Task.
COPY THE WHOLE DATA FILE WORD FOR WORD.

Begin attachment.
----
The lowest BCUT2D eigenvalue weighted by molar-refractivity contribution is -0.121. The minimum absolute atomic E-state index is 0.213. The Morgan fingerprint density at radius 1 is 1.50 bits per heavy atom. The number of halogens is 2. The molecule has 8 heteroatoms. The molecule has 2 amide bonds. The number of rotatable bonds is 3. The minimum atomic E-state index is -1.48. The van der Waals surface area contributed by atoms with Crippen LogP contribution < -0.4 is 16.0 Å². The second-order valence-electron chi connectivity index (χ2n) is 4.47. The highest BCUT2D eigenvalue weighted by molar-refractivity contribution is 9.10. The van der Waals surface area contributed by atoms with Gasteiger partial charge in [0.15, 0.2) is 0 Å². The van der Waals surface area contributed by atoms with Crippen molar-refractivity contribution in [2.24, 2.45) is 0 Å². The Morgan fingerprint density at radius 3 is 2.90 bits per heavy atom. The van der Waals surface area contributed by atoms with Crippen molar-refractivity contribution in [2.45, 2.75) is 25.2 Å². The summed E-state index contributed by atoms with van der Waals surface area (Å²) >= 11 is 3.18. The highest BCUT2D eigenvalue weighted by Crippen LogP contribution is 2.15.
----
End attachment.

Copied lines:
The lowest BCUT2D eigenvalue weighted by molar-refractivity contribution is -0.121. The minimum absolute atomic E-state index is 0.213. The Morgan fingerprint density at radius 1 is 1.50 bits per heavy atom. The number of halogens is 2. The molecule has 8 heteroatoms. The molecule has 2 amide bonds. The number of rotatable bonds is 3. The minimum atomic E-state index is -1.48. The van der Waals surface area contributed by atoms with Crippen LogP contribution < -0.4 is 16.0 Å². The second-order valence-electron chi connectivity index (χ2n) is 4.47. The highest BCUT2D eigenvalue weighted by molar-refractivity contribution is 9.10. The van der Waals surface area contributed by atoms with Gasteiger partial charge in [0.15, 0.2) is 0 Å². The van der Waals surface area contributed by atoms with Crippen molar-refractivity contribution in [2.24, 2.45) is 0 Å². The Morgan fingerprint density at radius 3 is 2.90 bits per heavy atom. The van der Waals surface area contributed by atoms with Crippen molar-refractivity contribution in [2.45, 2.75) is 25.2 Å². The summed E-state index contributed by atoms with van der Waals surface area (Å²) >= 11 is 3.18. The highest BCUT2D eigenvalue weighted by Crippen LogP contribution is 2.15.